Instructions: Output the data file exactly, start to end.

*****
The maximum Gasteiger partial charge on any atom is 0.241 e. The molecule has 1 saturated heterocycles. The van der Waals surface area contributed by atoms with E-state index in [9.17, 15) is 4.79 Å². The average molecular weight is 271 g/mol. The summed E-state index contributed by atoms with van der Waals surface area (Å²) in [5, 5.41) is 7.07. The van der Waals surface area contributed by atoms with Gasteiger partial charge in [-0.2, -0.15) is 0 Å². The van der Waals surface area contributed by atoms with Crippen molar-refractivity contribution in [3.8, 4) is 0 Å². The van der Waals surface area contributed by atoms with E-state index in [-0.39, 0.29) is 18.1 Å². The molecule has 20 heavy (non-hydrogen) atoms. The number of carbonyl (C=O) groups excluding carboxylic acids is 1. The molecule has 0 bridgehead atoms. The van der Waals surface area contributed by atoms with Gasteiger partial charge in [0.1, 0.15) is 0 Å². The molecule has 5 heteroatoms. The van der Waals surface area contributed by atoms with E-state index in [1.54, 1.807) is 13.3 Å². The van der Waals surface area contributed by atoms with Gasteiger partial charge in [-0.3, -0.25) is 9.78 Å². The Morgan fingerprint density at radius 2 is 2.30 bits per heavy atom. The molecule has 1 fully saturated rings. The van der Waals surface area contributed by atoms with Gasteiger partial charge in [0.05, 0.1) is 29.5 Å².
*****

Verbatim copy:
The maximum Gasteiger partial charge on any atom is 0.241 e. The molecule has 1 saturated heterocycles. The van der Waals surface area contributed by atoms with E-state index in [9.17, 15) is 4.79 Å². The average molecular weight is 271 g/mol. The summed E-state index contributed by atoms with van der Waals surface area (Å²) in [5, 5.41) is 7.07. The van der Waals surface area contributed by atoms with Gasteiger partial charge in [-0.2, -0.15) is 0 Å². The van der Waals surface area contributed by atoms with Crippen molar-refractivity contribution in [3.8, 4) is 0 Å². The van der Waals surface area contributed by atoms with E-state index in [-0.39, 0.29) is 18.1 Å². The molecule has 20 heavy (non-hydrogen) atoms. The number of carbonyl (C=O) groups excluding carboxylic acids is 1. The molecule has 0 bridgehead atoms. The van der Waals surface area contributed by atoms with Gasteiger partial charge in [0.1, 0.15) is 0 Å². The molecule has 5 heteroatoms. The van der Waals surface area contributed by atoms with E-state index in [1.54, 1.807) is 13.3 Å². The van der Waals surface area contributed by atoms with Gasteiger partial charge in [-0.3, -0.25) is 9.78 Å². The Morgan fingerprint density at radius 2 is 2.30 bits per heavy atom. The molecule has 1 fully saturated rings. The van der Waals surface area contributed by atoms with Gasteiger partial charge in [0.05, 0.1) is 29.5 Å².